Happy Monday!

Power Tripping

Hi internets, I know it’s been a while but life has been going on and it’s been busy so I know you’ll forgive my absence.

I thought I’d come back today with a piece on bullying in the workplace. Some of you may or may not have seen the recent Salon article, When Bullies Go To Work. which I think is a great platform for what I want to talk about here. I could barely get through the comments, many of which called the interviewees whiners, and I was surprised that this didn’t get a bit more play in social media land because I know a lot of you have experiences that relate to workplace bullying, either from colleagues or supervisors. Unfortunately…

“There’s a definite lack of awareness. People are very surprised when they think about these things happening in the workplace.” Yet it’s all around us –  a 2010 workplace bullying study found that 35 percent of workers say they have experienced bullying firsthand, and another 15 percent report witnessing it.

35%!! That’s a lot. That’s too much. That’s one in three of your coworkers.

In the aforementioned study, workplace bullying was defined as “repeated mistreatment: sabotage by others that prevented work from getting done, verbal abuse, threatening conduct, intimidation, & humiliation”. But statistics are hard to come by:

…because targets themselves don’t always connect the dots between their absenteeism-causing migraines and ulcers and their aggressive colleagues, but Dellasega says at least 5 percent of workers say they’ve deliberately not gone in to work because of stress there.

I know I’ve had friends who felt they could not handle going to their workplace either because they knew they were going to get abuse (I mean mental, not physical or sexual) from their boss or they felt so overwhelmed by their negative workplace culture.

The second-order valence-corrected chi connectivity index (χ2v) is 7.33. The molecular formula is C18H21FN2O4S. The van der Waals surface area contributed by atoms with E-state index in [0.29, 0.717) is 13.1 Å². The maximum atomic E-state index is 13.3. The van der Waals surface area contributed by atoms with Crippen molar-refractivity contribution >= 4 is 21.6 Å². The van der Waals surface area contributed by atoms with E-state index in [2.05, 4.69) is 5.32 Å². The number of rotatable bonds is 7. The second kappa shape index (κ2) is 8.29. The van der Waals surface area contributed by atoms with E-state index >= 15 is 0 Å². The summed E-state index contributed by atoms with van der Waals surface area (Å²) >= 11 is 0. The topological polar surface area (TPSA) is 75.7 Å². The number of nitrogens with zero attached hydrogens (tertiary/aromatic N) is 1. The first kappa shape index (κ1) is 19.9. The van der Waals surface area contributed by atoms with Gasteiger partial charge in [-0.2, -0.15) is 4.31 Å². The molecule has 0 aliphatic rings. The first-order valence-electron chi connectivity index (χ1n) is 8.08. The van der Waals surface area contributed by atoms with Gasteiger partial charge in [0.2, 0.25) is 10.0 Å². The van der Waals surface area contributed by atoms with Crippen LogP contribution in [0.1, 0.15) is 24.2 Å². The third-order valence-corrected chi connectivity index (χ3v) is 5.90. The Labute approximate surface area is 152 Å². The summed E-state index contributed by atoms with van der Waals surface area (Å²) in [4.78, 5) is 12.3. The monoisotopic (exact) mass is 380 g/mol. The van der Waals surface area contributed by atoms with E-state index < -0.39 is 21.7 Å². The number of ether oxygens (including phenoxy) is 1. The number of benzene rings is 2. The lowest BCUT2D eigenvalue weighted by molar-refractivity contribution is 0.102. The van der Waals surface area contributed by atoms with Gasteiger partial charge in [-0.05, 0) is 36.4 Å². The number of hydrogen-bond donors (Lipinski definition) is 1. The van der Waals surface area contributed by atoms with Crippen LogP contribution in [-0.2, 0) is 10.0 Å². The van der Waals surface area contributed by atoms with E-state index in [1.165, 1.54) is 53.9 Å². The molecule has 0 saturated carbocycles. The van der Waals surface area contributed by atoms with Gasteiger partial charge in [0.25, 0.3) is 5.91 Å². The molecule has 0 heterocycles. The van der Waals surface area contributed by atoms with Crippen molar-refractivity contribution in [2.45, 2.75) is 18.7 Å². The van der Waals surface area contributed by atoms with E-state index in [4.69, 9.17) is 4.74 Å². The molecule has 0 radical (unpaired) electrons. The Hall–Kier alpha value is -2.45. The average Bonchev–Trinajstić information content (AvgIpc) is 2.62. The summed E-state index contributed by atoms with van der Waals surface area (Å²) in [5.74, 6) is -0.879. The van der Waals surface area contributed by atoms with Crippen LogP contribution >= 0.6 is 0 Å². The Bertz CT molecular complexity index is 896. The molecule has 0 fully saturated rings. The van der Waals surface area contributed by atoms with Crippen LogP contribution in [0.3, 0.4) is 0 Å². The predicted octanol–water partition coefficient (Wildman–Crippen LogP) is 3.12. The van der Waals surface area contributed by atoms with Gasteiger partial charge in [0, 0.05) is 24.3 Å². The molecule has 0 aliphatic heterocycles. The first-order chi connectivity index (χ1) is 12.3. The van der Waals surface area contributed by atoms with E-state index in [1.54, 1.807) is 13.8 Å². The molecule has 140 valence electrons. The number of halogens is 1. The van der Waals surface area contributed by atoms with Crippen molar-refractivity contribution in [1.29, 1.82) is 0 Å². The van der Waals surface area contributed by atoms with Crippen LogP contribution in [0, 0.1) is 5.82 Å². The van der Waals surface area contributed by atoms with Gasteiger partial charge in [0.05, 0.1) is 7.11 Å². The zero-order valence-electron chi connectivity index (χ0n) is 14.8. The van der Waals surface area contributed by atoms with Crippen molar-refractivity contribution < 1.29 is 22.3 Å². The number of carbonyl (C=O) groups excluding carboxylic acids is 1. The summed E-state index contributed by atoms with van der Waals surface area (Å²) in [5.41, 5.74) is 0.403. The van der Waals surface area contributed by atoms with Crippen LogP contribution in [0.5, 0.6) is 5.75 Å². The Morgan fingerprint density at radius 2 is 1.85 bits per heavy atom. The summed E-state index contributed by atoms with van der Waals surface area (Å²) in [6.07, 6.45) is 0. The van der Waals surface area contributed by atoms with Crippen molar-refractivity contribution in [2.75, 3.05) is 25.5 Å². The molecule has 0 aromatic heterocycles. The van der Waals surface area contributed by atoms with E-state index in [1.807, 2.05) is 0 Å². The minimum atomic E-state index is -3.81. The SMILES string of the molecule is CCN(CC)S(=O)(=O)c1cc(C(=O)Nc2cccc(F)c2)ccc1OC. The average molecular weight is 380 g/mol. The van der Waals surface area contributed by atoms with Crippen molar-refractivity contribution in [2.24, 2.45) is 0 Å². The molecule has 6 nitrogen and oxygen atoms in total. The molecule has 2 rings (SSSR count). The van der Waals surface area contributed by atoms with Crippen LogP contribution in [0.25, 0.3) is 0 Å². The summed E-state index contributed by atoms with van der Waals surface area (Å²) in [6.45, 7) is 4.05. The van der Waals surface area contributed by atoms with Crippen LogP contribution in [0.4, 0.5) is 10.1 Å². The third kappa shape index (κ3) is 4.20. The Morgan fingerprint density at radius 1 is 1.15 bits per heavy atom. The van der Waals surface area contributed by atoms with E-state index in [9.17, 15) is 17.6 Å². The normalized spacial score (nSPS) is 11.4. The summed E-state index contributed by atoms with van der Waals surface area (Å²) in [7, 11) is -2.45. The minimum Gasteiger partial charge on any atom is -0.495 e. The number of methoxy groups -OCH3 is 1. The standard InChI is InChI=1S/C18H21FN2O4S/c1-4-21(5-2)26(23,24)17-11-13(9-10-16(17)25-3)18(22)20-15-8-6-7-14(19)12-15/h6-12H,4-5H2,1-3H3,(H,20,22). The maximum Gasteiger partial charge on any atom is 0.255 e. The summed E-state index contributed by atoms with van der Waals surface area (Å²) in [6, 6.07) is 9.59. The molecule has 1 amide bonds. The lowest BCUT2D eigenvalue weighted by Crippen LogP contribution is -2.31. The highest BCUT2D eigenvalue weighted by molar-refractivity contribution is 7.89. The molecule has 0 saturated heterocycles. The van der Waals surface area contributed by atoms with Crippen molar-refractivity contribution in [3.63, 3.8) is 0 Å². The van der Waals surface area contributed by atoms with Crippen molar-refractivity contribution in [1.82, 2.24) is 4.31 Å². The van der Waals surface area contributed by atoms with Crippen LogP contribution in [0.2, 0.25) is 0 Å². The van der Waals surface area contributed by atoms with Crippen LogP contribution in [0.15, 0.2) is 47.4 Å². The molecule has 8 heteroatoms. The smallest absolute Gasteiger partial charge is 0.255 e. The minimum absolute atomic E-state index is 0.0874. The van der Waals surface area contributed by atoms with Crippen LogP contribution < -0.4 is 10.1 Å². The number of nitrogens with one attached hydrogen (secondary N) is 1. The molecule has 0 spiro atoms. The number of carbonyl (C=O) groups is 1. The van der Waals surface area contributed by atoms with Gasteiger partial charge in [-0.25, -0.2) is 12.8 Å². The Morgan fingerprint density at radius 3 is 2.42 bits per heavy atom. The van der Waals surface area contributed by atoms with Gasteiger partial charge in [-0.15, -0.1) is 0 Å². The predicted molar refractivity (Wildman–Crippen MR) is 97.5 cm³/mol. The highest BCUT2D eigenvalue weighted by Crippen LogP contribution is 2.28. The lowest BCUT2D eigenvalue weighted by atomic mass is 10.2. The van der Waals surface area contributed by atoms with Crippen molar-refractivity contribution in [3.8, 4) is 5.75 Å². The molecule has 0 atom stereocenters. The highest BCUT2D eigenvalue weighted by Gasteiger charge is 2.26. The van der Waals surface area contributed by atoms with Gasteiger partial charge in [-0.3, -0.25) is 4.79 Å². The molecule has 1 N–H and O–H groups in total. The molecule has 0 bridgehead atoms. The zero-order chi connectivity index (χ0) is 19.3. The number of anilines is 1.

The study showed that both men and women bully, but the majority of bullying is same-gender harassment, which is mostly legal according to anti-discrimination laws and workplace policies. Women target women. I’m surprised by this last stat. because my experiences and those of some of my peers suggests that bullying is pretty gender neutral and is primarily influenced and encouraged by office culture, not individuals. Salon seems to agree with me on that one (the culture part, not the gender thing):

Part of what makes workplace bullying so insidious is that it’s so deeply entrenched in the corporate cultures where it flourishes. It’s not just one jerk — it’s a whole department of sycophants and terrorized underlings. As Liza, who works in graphic design, says, “One of my bosses likes to throw paperwork on the floor so we have to get on our knees. I commonly see a reaction of, ‘That’s just how he is,’ or ‘He’s just having a bad day,’ when an incident occurs.” Namie says this is common. “The whole group adopts the practice out of survival and fear, and over time it becomes the norm and the bullying becomes institutionalized. It’s about loyalty,” he says. “Once you start promoting people for that kind of behavior, you’ve sent the message.”

I’d go a step further and say that workplace bullying, like all bullying, is about demonstrating power. If bullying has become the norm in an office culture then management and junior staff alike are trying to flex their muscles and show that they have some sense of power – this may not always be solely related to work, but rather, feeling powerless in other aspects of their lives as well.

One big challenge we have is how to combat this in workplace cultures that seem to promote bullying or ignore it when it’s clearly happening. What do you do if your HR person engages in bullying themselves? Who do you have to go to? If your boss is bullying you, you probably feel stuck! Sure you can complain to your fellow employees but then what!? Office cultures seem to have created systems in which young employees remain powerless (and not just against bullying, but also against all kinds of change). It may be easier to affect change if your bully is a peer but even then, if you’re new, how do you develop allies?

It’s unfortunate to me that the workplace has become, for some people, a war zone, filled with negativity, unnecessary obstacles, and cruelty.

What cultural factors have made this OK and how can young employees stop it from getting worse, or stop it from happening in the first place? You tell me.

*Also, did you know this is my 97th post? I bet you didn’t. 100 is a pretty big hallmark and you’re invited to pat me on the back about it*